Since the trip to the ER, I struggled to find a way to get my older daughter to drink enough water (dehydration plus a cold = crusty mucus in chest = potential ER trip – no thank you!) and my little one to have a nap at daycare (no nap = potential tantrums – again, no thank you!) So after asking and nagging about these habits, I finally tried to do a reward system.
I explained to them that this was the only way they were going to get a new toy or something they wanted from now on. That they could only get something on “prize” day when they get to the treasure chest or with their hard earned money.
To my surprise it actually worked! I bought a simple sticker system. A “coin sticker” to put on a path to the treasure chest every time the habit was accomplished for that day. As soon as I picked them up from school, I heard “Mommy, check my water bottle or Mommy, Mommy I had a good nap! I can get a sticker!” They loved getting the sticker and putting it on the map on the way to the treasure chest.
So this turned into another reward map to encourage participating in Taekwondo because they weren’t always exactly excited to do it. Of course, when they didn’t want to do Taekwondo that day, I reminded them they weren’t going to get a sticker if they didn’t participate. So they would, reluctantly, but it got them through.
Then I thought, okay, how can I encourage more behavior? I don’t want to have all these different maps though?
I decided it was time for a chore or responsibility chart.
They would get 25 cents for cleaning up after meals, 50 cents for getting ready on time and doing homework, $1 for laundry, cleaning the room, putting away dishes from the dishwasher, and cleaning the playroom – to start.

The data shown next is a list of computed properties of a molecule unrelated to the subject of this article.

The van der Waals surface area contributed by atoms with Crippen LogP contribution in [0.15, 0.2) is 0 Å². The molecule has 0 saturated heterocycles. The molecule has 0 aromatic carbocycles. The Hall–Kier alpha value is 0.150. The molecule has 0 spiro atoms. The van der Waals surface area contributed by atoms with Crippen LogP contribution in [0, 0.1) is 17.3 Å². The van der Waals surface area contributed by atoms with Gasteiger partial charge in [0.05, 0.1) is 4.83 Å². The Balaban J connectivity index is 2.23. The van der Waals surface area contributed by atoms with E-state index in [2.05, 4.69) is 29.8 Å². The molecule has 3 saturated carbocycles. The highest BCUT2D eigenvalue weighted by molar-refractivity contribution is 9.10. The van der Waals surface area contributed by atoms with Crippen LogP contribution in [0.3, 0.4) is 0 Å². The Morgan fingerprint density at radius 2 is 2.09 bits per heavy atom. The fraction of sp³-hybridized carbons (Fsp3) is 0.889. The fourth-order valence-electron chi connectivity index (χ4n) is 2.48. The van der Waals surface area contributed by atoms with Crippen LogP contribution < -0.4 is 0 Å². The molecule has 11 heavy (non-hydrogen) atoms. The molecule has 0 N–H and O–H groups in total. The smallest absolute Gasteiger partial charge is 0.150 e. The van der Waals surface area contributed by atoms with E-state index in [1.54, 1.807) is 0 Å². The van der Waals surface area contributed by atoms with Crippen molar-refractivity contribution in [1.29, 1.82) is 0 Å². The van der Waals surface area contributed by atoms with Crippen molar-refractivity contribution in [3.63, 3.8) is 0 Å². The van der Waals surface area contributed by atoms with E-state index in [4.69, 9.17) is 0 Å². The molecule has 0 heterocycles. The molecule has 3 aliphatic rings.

As soon as the list was announced, my 5 year old went straight to the playroom to clean up. Since then she cleans up after meals and has been on time! Of course, that’s followed by… “Mommy, can I have my money?” Yes you can honey, good job.
Let’s just say 1, all that change is getting put to good use and 2, I’m going to have to start writing “I owe you” tickets for lack of cash! I do have to make a conscious effort to keep change and dollars on hand now. But I’m ok with that!
I also used this as a way to discourage unwanted behavior. Like not listening. “Honey, I need you to listen or I’m going to start taking money out or take a sticker away.” They moved faster or listened better than you knew they were capable of. My daughter even told me a lie and I immediately said, if you lie again, I’m going to start taking $1 for every lie. I could see in her face that she knew I was serious and acknowledged understanding. So we’ll see.
My older one is thriving on this system, my 3 year old gets it but still takes a bit of reminding. But she absolutely knows how it works, that’s for sure. She’s already claimed one prize.
For the most part, I’m thinking…Hehe this is working out pretty good.
I feel like I’m getting several life lessons out of this system.
1-Earning money or rewards for hard work
To sum it all up, you can get anything you want if you work hard, are responsible, and have good habits! That sounds about right for adulthood.
Next blog… Now what to do with all that money!! I need to figure out how to teach them money management in way they can understand. Stay tuned!